Kenya in limbo
Kenya's repeat presidential election, boycotted this week by millions, has reignited long-running tensions between ethnic communities.
30 October 2017 | Africa
There was little doubt that President Uhuru Kenyatta would win by a landslide after Thursday's election was boycotted by his rival Raila Odinga, however low turnout is likely to tarnish the credibility of a vote that has deeply polarised the east African nation.
Election commission chief Wafula Chebukati said he would announce Sunday when voting would take place in 25 western constituencies where violent protests and security fears prevented polling from taking place.
With voting incomplete, it remained unclear whether the Independent Electoral and Boundaries Commission (IEBC) would wait to declare a victor.
“The answer to that question we will arrive at when we reach there. We still have a couple of days to make that decision,” said another IEBC commissioner Abdi Guliye.
Thursday's election was held after the Supreme Court annulled the results of an August 8 vote over widespread irregularities, sparking weeks of acrimonious political rhetoric and legal battles.
Despite Odinga's call for supporters to stay home on voting day, protesters took to the streets, blocking voting and engaging in running battles with police.
Tensions remained high Saturday, however opposition strongholds remained largely calm a day after two were killed in clashes in western Homa Bay and the Nairobi slum of Kawangware - taking the total death toll to nine.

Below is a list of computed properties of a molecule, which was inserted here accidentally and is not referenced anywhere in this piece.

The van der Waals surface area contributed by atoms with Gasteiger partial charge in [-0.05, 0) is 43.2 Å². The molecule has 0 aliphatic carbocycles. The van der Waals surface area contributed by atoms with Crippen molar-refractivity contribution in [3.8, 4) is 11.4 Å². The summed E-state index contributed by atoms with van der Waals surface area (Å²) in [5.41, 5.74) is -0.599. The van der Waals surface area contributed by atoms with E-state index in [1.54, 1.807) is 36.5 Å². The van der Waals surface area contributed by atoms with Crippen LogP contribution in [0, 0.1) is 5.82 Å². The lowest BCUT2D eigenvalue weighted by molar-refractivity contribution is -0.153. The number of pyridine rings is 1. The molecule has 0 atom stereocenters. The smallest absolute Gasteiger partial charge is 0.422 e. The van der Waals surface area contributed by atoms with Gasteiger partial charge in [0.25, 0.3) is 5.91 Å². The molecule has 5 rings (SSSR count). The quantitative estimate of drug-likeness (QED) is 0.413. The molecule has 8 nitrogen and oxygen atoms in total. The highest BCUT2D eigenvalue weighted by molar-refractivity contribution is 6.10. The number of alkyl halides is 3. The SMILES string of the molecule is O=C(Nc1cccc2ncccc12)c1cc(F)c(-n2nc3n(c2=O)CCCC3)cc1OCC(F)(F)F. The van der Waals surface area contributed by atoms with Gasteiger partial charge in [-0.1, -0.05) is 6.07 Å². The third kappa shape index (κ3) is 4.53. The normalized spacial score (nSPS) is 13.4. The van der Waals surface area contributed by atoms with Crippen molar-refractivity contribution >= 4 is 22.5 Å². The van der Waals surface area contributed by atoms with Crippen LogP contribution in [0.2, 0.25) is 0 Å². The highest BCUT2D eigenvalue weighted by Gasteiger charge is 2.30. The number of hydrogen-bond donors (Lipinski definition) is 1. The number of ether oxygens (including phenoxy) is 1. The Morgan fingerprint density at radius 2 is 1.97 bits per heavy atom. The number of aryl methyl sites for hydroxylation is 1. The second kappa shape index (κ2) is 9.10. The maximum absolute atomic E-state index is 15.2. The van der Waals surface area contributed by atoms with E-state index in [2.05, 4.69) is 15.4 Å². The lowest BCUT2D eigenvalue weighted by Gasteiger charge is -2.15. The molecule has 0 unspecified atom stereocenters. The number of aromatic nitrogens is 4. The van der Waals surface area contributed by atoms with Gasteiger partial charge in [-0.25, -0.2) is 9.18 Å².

In Nairobi's poor Kawangware neighbourhood, members of Kenyatta's Kikuyu tribe stood over the blackened remains of their houses and shops after a night of clashes with Odinga supporters.
Both sides were armed with machetes, knives, clubs and rocks. Police said officers shot one man dead but residents claim others also died or were maimed in the clashes.
What started the violence is disputed, with each side blaming the other, but both acknowledge the ethnic logic of what followed.
“We were targeted because this is a Kikuyu place,” said Geoffrey Mbithi, a 42-year-old hotelier whose three-room guesthouse is now a pile of bent and blackened corrugated tin sheets.
“This is about tribalism.”
Politics in Kenya is divided along ethnic lines, and the Kikuyu - the largest grouping - have long been accused of holding a monopoly on power and resources.
At least 49 people have now died since the August election in Kenya's worst crisis since a 2007 vote sparked months of politically-driven ethnic violence that left 1,100 people dead.
While the dynamics of 2017's political crisis are very different, the memory of the bloodshed a decade ago is never far away.
“From past experience, sporadic incidents of violence quickly burst into a conflagration with tragic consequences. We are likely to go this direction unless quick action is taken,” the Daily Nation wrote in an editorial.
In Kisumu, Kenya's third largest city where three people died on polling day, opposition supporters were still on alert to block plans to deploy election material, although shops opened and transport was circulating.
Plans to restage voting in the region on Saturday were delayed after Chebukati said he feared for the safety of his staff.
According to the Supreme Court, the election re-run must be completed by October 31.
At a main roundabout in the city, someone had hung up a dead cat. In recent days, ahead of each announcement, Odinga promises to announce his next moves on how to “slay the cat”.
Richard Ogilo, 24, pointed to the carcass and said: “Look there is a member of IEBC (election board) at this roundabout. This is Wafula Chebukati. Let him know that we do not want elections.”